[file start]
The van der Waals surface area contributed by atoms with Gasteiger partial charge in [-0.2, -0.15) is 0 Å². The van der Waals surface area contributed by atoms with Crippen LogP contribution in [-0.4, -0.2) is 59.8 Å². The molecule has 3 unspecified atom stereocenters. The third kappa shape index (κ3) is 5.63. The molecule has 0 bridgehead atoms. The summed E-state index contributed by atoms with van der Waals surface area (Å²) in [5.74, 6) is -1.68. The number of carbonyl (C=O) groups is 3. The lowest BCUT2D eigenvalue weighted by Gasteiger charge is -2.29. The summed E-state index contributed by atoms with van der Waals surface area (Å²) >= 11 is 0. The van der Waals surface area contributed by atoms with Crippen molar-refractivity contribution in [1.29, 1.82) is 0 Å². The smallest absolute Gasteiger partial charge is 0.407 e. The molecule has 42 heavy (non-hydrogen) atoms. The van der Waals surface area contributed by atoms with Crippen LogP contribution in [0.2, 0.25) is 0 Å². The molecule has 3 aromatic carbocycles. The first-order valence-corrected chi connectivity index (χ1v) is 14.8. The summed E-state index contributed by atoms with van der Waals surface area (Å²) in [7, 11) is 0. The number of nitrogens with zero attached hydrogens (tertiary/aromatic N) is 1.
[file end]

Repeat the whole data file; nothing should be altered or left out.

The van der Waals surface area contributed by atoms with Gasteiger partial charge in [-0.2, -0.15) is 0 Å². The van der Waals surface area contributed by atoms with Crippen LogP contribution in [-0.4, -0.2) is 59.8 Å². The molecule has 3 unspecified atom stereocenters. The third kappa shape index (κ3) is 5.63. The molecule has 0 bridgehead atoms. The summed E-state index contributed by atoms with van der Waals surface area (Å²) in [5.74, 6) is -1.68. The number of carbonyl (C=O) groups is 3. The lowest BCUT2D eigenvalue weighted by Gasteiger charge is -2.29. The summed E-state index contributed by atoms with van der Waals surface area (Å²) >= 11 is 0. The van der Waals surface area contributed by atoms with Crippen molar-refractivity contribution in [1.29, 1.82) is 0 Å². The smallest absolute Gasteiger partial charge is 0.407 e. The molecule has 42 heavy (non-hydrogen) atoms. The van der Waals surface area contributed by atoms with Crippen LogP contribution in [0.2, 0.25) is 0 Å². The molecule has 3 aromatic carbocycles. The first-order valence-corrected chi connectivity index (χ1v) is 14.8. The summed E-state index contributed by atoms with van der Waals surface area (Å²) in [7, 11) is 0. The number of nitrogens with zero attached hydrogens (tertiary/aromatic N) is 1.